It was a season of fear. Murders spiked, mobs rampaged in the streets and California voters found themselves at a crossroads.
Would they buy into a lock ’em up Republican law-and-order message? Or would they trust a Democratic leader who the GOP blamed for nearly every crime in California?
The year: 2006. The Democrat: Jerry Brown, then running for state attorney general after two terms as mayor of Oakland. Republicans depicted Oakland as a bastion of unchecked crime where liberal policies allowed killers and vandals to run amok.
It didn’t matter that Brown had styled himself as a tough mayor who flooded crime hot spots with police and imposed a parolee curfew. Oakland murders surged to 148 in 2006, though overall crime fell during Brown’s tenure. In addition, TV newscasts had become fixated on a chaotic new car-based mob phenomenon called a sideshow.
Despite the challenging optics, Brown won the AG race. After returning to the governor’s office in 2011, he would usher in some unprecedented criminal justice reforms. During this era of reform, California has witnessed some of the lowest crime rates since the 1960s. Yet some now blame reform for high-profile crime sprees like the smash and grab robberies in Union Square.
As California repeats its cyclical debate over crime, it’s important to remember how we got here. To understand the politics of crime, you must examine why Brown presided over the most significant prison reforms in history after enabling mass incarceration during his first stint as governor in the 1970s.
Republicans who blamed Brown for crime in 2006 were partly right: He bore some responsibility, but not because of progressivism. Mayor Brown was pro-police. But his culpability for California’s crime problem dated back to 1976, when he signed the Uniform Determinate Sentencing Act. A response to surging crime, the law swelled California’s prison population by lengthening sentences.
This satisfied public hunger for punishment, but it failed to make California safer. Long prison sentences for nonviolent offenders – many of them Black and brown men – only produced hardened repeat offenders. Both California’s violent crime rate and prison population climbed to new highs in the ’80s and ’90s.
The ghost of this policy haunted Brown in Oakland. He immersed himself in the crime issue, talking to cops, judges, parolees and reformers. He read former New York Police Department Commissioner Bill Bratton’s book on “broken windows” policing and consulted Stanford University criminologist Joan Petersilia, an expert on the failures of mass incarceration.
He confronted the failure of mass incarceration and, upon his return to Sacramento, distilled his insights into landmark reforms. The first, public safety realignment in 2012, aimed to reduce California’s prison population by 30,000 (as mandated by a Supreme Court order) and cut billions from the budget (then suffering a massive deficit).
In 2014, voters approved Proposition 47, a major sentencing reform. Brown remained publicly neutral though his allies pushed it. In 2016, Brown campaigned for Prop. 57, a successful measure to reduce the number of nonviolent offenders serving long sentences in prison. In 2018, he led efforts to defeat a police-sponsored ballot measure to repeal parts of both reforms.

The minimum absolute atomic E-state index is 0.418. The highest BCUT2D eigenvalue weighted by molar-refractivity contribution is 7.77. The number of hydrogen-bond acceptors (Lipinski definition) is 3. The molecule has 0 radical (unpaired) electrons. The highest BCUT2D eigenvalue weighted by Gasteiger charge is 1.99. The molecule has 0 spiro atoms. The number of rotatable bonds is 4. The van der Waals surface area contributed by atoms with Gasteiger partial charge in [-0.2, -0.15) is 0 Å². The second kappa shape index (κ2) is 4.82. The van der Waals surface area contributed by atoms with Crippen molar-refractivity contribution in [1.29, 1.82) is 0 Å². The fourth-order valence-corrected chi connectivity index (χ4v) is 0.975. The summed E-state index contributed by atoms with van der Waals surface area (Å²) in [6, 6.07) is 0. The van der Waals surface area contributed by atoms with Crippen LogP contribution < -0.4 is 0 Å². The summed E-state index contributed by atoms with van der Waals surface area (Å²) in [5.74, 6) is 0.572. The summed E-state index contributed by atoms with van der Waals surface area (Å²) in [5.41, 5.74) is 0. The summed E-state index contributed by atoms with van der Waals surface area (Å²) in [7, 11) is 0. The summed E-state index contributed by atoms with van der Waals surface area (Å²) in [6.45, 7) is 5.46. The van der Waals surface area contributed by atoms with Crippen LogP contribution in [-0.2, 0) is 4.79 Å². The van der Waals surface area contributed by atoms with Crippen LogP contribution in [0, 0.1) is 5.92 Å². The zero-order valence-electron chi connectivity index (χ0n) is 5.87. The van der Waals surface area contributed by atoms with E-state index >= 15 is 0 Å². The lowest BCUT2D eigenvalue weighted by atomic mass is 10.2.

Crime has now dropped to historic lows. But highly publicized flash mob robberies, along with the national murder spike, have helped create a climate of fear. The result is a cognitive dissonance easily exploited by political actors – like Republicans and police groups – who know data doesn’t win political debates.
Should California once again overfill its prisons with nonviolent criminals? We tried that for decades and it didn’t work. But prison reform does not prevent police from making arrests or district attorneys from seeking jail time for persistent or felony offenders. As crime innovates and trends emerge, local officials must rise to the challenge.
Brown has some advice.
“Crime has many factors, but I would say you’ve heard about the redistribution of wealth,” he said during an exclusive interview with Elex Michaelson of Fox 11 in Los Angeles. “We need a redistribution of incarceration.”
Brown suggested that local authorities toughen their response by targeting recalcitrant criminals with flash incarceration or diversion programs. Such measures, known as “intermediate sanctions,” have shown promise at deterring crime and formed an important part of Brown’s reforms.
On Friday, Gov. Gavin Newsom announced $250 million in funding to help local authorities address organized retail theft. His announcement followed Mayor London Breed’s dramatic emergency plan to flood the Tenderloin with police and crack down on crime.
Not everyone is a fan of this Democratic pivot.
“How dumb,” tweeted former Stockton Mayor Michael Tubbs in response to Brown’s quip, saying a tougher approach would mean locking up people “like me, my family, my children.”
It’s an interesting thing to say about a man who has done more than most to dismantle mass incarceration. Yet it reflects how easily we forget recent history and overlook nuance when it comes to crime. As a result, we often find ourselves repeating the same old political debates without grasping key lessons, some of which I will outline in my next column.
Gil Duran is Editorial Page Editor of The Examiner. Before returning to journalism, he served as press secretary to Jerry Brown at Oakland City Hall (2003-2007) and the State of California (2011-2013).